Economy
10:58 am
Fri June 7, 2013

No Big Waves In The Labor Pool

Shoppers walk along Broadway in New York City. Retailers added 28,000 in May amid signs of strength in consumer spending.
Spencer Platt Getty Images

Originally published on Fri June 7, 2013 12:44 pm

June is a nice month for treading water — if you happen to be in a swimming pool.

But if you are in the labor pool and trying to make your way toward a job, a stronger current in the right direction would be appreciated.

Unfortunately, the jobs report released Friday by the Labor Department showed that the economy continues to drift along at a languid pace.

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Barbershop
10:56 am
Fri June 7, 2013

Is It A Surprise That The Government Is Monitoring Your Calls?

Originally published on Fri June 7, 2013 3:53 pm

Transcript

CELESTE HEADLEE, HOST:

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BackTalk
10:56 am
Fri June 7, 2013

Senator Clarifies Alleged Ties To White Nationalist Group

Originally published on Fri June 7, 2013 3:53 pm

Transcript

CELESTE HEADLEE, HOST:

And now it's time for Backtalk, that's the time when we hear from you. Editor Ahmad Omar is with us today. What is going on?

AHMAD OMAR: Celeste, we have a little clarification. In our political chat last week, we talked about a staff shakeup for South Carolina Governor Nikki Haley. The co-chair of her reelection committee resigned over connections to the Council of Conservative Citizens. The Southern poverty Law Center calls that a white nationalist group.

HEADLEE: The CCC.

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Arts & Life
10:56 am
Fri June 7, 2013

Photo Staff Firings Won't Shake Pulitzer Winner's Focus

The Chicago Sun-Times made a surprise announcement last week: it fired its entire photography staff. Pulitzer Prize winning photojournalist John White worked there for more than forty years. He talks to guest host Celeste Headlee about what this news means for him personally and the future of photojournalism.

Economy
10:56 am
Fri June 7, 2013

Are There Jobs Out There For Recent Grads?

Originally published on Fri June 7, 2013 3:53 pm

Transcript

CELESTE HEADLEE, HOST:

This is TELL ME MORE from NPR News. I'm Celeste Headlee. Michel Martin is away. Coming up, we speak with a Pulitzer Prize-winning photographer who just lost his job after 44 years at the Chicago Sun-Times. But first, speaking of jobs, the latest figures are out from the Department of Labor. The U.S. economy added 175,000 jobs last month. That's the good news. The bad news is the unemployment rate rose to 7.6 percent. How does that math work? We're going to talk about that.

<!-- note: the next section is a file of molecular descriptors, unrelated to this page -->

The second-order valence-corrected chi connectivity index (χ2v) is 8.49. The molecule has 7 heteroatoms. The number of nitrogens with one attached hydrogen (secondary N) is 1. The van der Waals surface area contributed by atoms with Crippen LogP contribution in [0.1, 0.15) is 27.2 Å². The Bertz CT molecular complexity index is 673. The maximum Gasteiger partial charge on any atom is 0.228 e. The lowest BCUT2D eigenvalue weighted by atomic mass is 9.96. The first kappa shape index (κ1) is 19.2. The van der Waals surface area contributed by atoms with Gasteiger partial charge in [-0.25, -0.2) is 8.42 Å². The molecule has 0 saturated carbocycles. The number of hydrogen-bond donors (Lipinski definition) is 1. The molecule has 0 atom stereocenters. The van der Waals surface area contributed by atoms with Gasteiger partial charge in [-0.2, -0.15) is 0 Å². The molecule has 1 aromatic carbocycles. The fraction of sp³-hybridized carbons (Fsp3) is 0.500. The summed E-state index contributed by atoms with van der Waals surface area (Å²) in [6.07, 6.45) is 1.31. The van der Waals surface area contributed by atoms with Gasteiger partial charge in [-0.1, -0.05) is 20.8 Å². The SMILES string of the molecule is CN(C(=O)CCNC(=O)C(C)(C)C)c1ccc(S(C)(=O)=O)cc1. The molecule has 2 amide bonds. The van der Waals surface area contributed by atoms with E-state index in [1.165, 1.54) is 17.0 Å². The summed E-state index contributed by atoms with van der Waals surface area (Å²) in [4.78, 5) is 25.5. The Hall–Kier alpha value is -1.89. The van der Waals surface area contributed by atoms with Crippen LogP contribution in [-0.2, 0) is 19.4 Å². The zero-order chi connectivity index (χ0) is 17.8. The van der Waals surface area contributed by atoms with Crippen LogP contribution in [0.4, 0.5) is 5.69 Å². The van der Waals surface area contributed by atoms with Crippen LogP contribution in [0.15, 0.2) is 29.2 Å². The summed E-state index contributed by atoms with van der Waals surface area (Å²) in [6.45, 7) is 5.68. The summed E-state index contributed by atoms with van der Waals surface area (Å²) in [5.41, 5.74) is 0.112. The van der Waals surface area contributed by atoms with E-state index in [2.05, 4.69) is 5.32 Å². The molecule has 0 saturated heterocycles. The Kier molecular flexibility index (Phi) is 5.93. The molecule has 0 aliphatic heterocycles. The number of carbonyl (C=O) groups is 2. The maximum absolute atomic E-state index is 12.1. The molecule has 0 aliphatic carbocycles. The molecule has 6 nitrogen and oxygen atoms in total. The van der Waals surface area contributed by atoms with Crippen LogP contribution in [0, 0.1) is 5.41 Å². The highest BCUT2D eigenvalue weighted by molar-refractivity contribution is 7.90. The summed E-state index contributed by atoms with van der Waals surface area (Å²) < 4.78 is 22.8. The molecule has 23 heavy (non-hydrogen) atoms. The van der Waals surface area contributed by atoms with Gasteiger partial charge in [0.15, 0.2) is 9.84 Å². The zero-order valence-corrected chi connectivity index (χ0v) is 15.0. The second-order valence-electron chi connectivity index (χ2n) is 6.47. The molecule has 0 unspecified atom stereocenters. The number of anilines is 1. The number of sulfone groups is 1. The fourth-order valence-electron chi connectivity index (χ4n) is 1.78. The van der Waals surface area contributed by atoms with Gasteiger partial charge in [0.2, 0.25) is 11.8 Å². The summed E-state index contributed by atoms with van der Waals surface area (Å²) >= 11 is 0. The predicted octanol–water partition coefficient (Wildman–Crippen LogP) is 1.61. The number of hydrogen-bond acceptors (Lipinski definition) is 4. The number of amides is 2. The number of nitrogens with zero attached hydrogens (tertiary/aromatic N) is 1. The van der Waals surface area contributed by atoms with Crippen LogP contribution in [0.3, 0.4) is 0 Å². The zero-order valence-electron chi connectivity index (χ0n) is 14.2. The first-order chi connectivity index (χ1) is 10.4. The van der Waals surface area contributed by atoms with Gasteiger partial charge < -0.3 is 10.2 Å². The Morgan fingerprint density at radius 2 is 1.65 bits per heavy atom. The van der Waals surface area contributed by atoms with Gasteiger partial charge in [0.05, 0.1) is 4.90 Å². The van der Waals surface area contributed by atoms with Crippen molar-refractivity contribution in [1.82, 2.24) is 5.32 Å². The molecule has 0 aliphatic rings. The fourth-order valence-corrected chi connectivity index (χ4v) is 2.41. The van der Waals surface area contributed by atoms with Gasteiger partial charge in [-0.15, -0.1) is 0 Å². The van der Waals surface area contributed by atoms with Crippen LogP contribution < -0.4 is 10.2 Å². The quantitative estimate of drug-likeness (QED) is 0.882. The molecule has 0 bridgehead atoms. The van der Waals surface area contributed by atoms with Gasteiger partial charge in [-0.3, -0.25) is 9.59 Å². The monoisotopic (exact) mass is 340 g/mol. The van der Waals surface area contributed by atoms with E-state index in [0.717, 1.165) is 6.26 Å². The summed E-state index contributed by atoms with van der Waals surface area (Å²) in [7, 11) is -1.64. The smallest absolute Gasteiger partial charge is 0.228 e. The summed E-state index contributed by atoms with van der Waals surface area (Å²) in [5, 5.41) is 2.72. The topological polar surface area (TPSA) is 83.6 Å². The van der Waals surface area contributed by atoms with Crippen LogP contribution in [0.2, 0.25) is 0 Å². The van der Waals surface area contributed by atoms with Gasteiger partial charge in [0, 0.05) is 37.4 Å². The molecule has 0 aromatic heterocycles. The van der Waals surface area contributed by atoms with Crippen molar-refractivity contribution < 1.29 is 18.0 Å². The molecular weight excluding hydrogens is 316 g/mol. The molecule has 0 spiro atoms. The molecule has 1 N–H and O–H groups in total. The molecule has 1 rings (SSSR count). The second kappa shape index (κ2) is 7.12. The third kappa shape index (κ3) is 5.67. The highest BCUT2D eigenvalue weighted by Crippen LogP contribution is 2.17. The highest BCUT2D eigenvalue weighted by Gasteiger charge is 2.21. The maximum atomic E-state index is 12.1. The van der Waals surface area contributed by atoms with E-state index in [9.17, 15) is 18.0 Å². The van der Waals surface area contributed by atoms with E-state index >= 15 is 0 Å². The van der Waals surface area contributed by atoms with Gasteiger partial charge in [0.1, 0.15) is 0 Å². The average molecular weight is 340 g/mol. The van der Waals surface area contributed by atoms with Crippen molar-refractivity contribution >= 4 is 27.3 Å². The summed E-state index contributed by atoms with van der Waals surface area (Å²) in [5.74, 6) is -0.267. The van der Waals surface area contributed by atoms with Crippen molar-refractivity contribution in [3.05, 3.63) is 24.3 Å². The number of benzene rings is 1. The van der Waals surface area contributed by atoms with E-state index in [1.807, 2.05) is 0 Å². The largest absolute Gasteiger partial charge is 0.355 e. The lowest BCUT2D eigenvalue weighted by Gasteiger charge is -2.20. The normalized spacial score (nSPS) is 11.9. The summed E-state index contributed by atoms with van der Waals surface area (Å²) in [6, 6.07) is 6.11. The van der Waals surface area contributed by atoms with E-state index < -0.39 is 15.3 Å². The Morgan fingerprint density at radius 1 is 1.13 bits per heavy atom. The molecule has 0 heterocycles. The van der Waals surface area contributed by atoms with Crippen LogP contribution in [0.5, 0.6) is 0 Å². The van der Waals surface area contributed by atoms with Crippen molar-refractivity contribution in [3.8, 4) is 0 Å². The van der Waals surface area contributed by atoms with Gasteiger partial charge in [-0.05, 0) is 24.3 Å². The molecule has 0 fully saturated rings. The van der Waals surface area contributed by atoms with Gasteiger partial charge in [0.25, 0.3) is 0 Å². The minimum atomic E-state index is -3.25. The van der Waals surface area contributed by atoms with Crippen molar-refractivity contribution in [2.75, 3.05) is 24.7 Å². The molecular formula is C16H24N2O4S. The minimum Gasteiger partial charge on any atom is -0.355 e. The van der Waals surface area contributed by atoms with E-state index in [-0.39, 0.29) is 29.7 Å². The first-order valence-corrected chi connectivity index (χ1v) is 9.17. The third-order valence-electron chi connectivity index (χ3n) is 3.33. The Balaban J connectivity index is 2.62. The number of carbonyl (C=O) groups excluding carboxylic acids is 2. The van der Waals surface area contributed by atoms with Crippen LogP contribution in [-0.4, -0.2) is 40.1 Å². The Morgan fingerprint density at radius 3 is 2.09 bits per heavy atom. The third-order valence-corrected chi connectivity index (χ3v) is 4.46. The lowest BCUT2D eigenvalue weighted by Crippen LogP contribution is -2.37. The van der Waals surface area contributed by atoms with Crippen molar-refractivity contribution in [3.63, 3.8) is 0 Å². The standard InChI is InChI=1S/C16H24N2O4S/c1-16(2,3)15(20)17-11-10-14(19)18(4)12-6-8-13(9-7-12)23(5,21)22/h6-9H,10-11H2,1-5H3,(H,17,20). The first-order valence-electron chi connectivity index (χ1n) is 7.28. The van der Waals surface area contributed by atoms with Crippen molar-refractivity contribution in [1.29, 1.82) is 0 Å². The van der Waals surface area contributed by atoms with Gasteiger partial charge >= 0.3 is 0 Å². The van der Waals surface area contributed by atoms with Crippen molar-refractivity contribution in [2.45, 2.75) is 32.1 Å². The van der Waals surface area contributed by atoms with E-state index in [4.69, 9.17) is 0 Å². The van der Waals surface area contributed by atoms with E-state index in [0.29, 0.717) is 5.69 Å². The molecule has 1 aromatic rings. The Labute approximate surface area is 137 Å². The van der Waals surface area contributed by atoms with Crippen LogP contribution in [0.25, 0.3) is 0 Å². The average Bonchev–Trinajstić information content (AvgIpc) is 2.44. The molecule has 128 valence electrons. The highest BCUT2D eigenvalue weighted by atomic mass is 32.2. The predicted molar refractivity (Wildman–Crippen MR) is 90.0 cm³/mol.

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Middle East
10:56 am
Fri June 7, 2013

Opposition Spokesman Won't Commit To Syria Peace Talks

Originally published on Fri June 7, 2013 3:53 pm

Transcript

CELESTE HEADLEE, HOST:

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NPR Story
10:44 am
Fri June 7, 2013

How To Survive A Mass Extinction

Originally published on Fri June 7, 2013 12:33 pm

Transcript

IRA FLATOW, HOST:

This is SCIENCE FRIDAY. I'm Ira Flatow. Up next, surviving the big one, and I mean a really big one. As any fan of dinosaurs knows, extinction happens. The Earth isn't immune to assaults. You've got your asteroids, your volcanic eruptions, events that cause so much disruption to the environment that eventually life or most of life is wiped out.

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NPR Story
10:44 am
Fri June 7, 2013

Whole Genome Scans Could Reveal Too Much

Originally published on Fri June 7, 2013 12:33 pm

Transcript

IRA FLATOW, HOST:

This is SCIENCE FRIDAY; I'm Ira Flatow. If you're thinking about getting married or having children or just contemplating your health care options, you or your doctor may decide to have your DNA analyzed, looking for genes that may indicate possible trouble ahead. Maybe there's a telltale mutation hiding there or a recognizable pattern of genes.

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NPR Story
10:44 am
Fri June 7, 2013

Tracing The Origins Of French Winemaking

Originally published on Fri June 7, 2013 12:33 pm

Many people associate France today with the production of great wines. But winemaking isn't native to the French. Patrick McGovern, an archaeologist of fermented beverages, has dated the beginning of viniculture in France to around 500 B.C. and contact with the Etruscans.

NPR Story
10:44 am
Fri June 7, 2013

Strengthening Buildings In Tornado Alley

Originally published on Fri June 7, 2013 12:33 pm

Transcript

IRA FLATOW, HOST:

This is SCIENCE FRIDAY, I'm Ira Flatow. Powerful storms this spring: tornadoes like the ones in Oklahoma have caused damage estimated in the billions of dollars and dozens of deaths. But does the destruction have to be so devastating? What are the engineering challenges to designing and building stronger, more tornado-resistant structures and providing better protection for the people who live there?

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